The Sugar Barons: Family, Corruption, Empire, and War in the West Indies

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Overview

To those who travel there today, the West Indies are unspoiled paradise islands. Yet that image conceals a turbulent, dramatic, and shocking history. For some two hundred years after 1650, the West Indies became the strategic center of the Western world, witnessing one of the greatest power struggles of the age as Europeans made and lost immense fortunes growing and trading in sugar—a commodity so lucrative it became known as "white gold."

As Matthew Parker skillfully chronicles...

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The Sugar Barons: Family, Corruption, Empire, and War in the West Indies

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Overview

To those who travel there today, the West Indies are unspoiled paradise islands. Yet that image conceals a turbulent, dramatic, and shocking history. For some two hundred years after 1650, the West Indies became the strategic center of the Western world, witnessing one of the greatest power struggles of the age as Europeans made and lost immense fortunes growing and trading in sugar—a commodity so lucrative it became known as "white gold."

As Matthew Parker skillfully chronicles in his sweeping history, the sugar revolution made the English, in particular, a nation of voracious consumers, so much so that the wealth of her island colonies came to underpin the entire British economy, ultimately fueling the Industrial Revolution. Yet beside the incredible wealth came untold misery: the horrors of slavery and of slaves, on whose backs the sugar empires were brutally built; the rampant disease that claimed the lives of one third of all whites within three years of arrival in the Caribbean; the cruelty, corruption, and decadence of the plantation culture.

For those on the ground, the British West Indian empire presented a disturbing moral universe. Parker vividly interweaves the human stories—since lost to history—of visitors and slaves, overseers and soldiers, and of the families whose fortunes and fame rose and fell on sugar. Their wealth drove the development of the North American mainland states, and with it a slave culture, as the racist plantation model was exported to the warm southern states. Eventually opposition to sugar policy in London helped to unite the North American colonies against Britain.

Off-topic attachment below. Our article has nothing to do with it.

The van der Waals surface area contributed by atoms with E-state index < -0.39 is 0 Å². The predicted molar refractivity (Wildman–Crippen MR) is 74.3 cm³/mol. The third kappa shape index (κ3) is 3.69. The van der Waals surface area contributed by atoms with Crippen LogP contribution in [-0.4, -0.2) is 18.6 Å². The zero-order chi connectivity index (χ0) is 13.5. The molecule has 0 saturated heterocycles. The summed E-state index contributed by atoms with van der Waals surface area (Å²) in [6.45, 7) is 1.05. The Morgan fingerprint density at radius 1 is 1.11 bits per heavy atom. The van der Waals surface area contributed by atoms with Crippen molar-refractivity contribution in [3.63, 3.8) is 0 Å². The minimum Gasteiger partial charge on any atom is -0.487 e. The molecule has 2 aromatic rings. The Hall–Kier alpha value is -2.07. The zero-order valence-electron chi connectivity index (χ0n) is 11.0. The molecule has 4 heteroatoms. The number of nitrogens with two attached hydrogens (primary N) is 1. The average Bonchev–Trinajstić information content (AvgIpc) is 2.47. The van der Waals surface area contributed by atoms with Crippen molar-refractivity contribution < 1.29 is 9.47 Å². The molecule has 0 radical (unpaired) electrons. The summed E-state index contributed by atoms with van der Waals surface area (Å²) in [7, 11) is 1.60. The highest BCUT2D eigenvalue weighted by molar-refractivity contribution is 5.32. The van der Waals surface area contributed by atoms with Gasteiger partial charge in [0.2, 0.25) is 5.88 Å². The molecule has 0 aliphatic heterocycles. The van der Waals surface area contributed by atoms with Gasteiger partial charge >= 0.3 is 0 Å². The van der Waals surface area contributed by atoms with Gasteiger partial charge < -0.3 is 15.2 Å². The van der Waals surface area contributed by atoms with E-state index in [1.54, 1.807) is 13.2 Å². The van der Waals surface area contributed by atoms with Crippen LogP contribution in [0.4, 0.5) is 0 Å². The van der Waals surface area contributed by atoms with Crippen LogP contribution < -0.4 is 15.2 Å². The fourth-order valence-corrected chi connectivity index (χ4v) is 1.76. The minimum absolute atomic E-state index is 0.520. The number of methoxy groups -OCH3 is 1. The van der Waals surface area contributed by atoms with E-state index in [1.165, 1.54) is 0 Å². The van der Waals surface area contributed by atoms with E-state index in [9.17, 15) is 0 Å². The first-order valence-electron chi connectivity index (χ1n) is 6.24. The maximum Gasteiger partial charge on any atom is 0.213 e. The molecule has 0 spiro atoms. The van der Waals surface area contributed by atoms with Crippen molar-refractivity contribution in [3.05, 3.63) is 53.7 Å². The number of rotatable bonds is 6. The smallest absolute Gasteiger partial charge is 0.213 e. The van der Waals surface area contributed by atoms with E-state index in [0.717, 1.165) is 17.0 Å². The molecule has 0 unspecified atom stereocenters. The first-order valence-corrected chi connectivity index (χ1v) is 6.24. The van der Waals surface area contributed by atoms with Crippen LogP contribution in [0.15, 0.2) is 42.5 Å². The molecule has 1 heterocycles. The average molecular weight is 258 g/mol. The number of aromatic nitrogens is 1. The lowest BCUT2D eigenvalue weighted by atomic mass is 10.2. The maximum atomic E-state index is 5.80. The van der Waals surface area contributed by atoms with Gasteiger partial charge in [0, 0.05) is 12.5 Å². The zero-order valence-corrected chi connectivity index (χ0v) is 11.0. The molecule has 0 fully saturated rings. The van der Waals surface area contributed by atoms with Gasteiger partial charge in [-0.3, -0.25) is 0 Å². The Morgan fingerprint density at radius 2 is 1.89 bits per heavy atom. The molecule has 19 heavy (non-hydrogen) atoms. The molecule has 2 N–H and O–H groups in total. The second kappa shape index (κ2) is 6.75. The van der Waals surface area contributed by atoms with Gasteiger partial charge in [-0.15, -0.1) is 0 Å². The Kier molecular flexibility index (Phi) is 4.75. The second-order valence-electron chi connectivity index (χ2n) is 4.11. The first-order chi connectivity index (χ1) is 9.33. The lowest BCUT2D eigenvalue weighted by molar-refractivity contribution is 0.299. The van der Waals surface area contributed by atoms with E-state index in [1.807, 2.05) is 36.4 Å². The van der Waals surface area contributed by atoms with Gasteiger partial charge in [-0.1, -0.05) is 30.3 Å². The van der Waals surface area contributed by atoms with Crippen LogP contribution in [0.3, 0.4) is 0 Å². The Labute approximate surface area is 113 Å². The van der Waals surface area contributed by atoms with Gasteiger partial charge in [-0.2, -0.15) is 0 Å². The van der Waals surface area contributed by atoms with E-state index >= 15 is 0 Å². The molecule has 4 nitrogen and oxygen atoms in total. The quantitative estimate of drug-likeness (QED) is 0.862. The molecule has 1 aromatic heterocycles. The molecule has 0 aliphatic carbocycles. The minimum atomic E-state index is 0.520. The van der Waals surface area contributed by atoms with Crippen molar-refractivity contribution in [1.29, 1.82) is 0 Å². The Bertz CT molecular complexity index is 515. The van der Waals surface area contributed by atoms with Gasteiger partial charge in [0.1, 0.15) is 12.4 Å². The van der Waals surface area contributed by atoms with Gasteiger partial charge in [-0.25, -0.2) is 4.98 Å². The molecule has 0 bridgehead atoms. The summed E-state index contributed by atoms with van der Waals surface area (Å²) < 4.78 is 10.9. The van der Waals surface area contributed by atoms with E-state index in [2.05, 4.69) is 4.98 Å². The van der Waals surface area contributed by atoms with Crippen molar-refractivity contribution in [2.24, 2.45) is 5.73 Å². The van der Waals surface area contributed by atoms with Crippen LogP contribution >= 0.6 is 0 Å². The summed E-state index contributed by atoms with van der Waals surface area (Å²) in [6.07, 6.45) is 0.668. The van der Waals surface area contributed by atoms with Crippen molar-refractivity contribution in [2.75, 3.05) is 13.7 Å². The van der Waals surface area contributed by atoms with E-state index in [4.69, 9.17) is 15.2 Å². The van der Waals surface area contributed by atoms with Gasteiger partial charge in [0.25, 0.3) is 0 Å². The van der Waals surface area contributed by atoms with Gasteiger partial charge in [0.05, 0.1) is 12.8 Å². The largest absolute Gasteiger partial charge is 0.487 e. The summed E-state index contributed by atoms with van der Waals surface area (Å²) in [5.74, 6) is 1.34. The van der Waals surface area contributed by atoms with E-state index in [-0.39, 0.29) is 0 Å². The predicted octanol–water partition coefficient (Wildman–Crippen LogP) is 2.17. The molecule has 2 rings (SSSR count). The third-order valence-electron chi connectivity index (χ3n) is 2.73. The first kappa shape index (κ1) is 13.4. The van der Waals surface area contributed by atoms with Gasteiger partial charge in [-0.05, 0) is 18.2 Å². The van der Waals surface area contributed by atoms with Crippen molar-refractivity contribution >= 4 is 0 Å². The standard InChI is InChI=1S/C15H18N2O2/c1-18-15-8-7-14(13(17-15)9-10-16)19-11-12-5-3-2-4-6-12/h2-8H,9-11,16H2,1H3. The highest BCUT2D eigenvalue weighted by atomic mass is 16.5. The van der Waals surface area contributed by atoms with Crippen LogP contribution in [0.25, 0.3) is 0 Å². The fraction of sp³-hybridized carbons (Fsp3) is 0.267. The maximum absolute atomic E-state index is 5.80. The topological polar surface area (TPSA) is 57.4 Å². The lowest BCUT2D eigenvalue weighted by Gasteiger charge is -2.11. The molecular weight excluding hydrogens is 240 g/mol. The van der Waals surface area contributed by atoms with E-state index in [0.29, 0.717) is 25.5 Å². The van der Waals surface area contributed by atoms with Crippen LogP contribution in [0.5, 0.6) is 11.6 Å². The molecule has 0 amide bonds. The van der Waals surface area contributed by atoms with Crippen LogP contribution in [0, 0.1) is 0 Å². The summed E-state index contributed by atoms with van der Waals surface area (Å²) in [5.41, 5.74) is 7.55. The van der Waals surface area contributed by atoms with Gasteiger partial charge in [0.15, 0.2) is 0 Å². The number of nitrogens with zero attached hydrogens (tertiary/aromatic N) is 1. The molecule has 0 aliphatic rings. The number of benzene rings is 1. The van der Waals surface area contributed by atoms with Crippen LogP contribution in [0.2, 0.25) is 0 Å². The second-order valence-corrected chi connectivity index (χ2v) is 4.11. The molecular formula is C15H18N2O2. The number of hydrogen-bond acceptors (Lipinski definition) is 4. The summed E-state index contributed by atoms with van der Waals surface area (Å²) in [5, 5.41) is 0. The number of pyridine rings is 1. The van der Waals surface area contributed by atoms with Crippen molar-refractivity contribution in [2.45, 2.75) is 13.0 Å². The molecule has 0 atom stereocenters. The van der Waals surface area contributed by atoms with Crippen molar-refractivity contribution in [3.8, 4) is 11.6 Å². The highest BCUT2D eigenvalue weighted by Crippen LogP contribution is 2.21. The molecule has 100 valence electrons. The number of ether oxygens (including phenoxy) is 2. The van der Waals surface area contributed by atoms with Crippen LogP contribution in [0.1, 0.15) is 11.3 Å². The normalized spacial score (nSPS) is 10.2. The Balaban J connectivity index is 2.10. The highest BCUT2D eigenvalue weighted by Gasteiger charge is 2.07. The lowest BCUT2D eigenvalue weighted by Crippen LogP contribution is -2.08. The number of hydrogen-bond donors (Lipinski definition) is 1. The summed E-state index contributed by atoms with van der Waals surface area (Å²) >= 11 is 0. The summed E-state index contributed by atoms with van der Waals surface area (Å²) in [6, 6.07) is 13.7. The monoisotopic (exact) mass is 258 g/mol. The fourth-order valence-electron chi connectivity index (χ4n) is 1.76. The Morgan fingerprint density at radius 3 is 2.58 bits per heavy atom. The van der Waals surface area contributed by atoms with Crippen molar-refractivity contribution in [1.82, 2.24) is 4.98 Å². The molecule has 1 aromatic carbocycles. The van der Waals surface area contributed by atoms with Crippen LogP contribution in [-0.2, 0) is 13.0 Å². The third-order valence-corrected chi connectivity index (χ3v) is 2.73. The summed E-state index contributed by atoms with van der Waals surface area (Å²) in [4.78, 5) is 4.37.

Broad in scope and rich in detail, The Sugar Barons freshly links the histories of Europe, the West Indies, and North America, and reveals the full impact of the sugar revolution, the resonance of which is still felt today.

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Editorial Reviews

From the Publisher
A rich, multifaceted account. . . . Parker achieves admirable clarity and focus in this . . . complicated story of the sugar revolution." —-Kirkus
Publishers Weekly
Tiny Caribbean islands generate outsized wealth, influence, and cruelty in this gripping history of the British West Indies. Historian Parker (Panama Fever) recounts the heyday of the planters of Barbados, Jamaica, and the Leeward Islands who made sugarcane cultivation into a fabulously profitable agribusiness from the 17th to 19th centuries. The riches their plantations generated made them imperial power brokers, provoked wars—in settling the French and Indian War, France gave up Canada to regain the minute sugar island of Guadeloupe—and sparked a culinary revolution. But Britain's glittering West Indian colonies were also some of history's most appalling societies, the author notes. A tiny minority of whites worked the islands' black slave laborers to death and meted out brutality and violence—Parker's accounts of atrocities inflicted on slaves are extremely disturbing—at the slightest disobedience. This is a rousing, fluently written narrative history, full of color, dash, and forceful personalities, but it's also a subtle social portrait of plantation life and governance: its live fast, die young ethos as Europeans dropped like flies from tropical diseases. Parker's vivid evocation of the elite evokes the queasy moral rot beneath la dolce vita. Photos. (Aug.)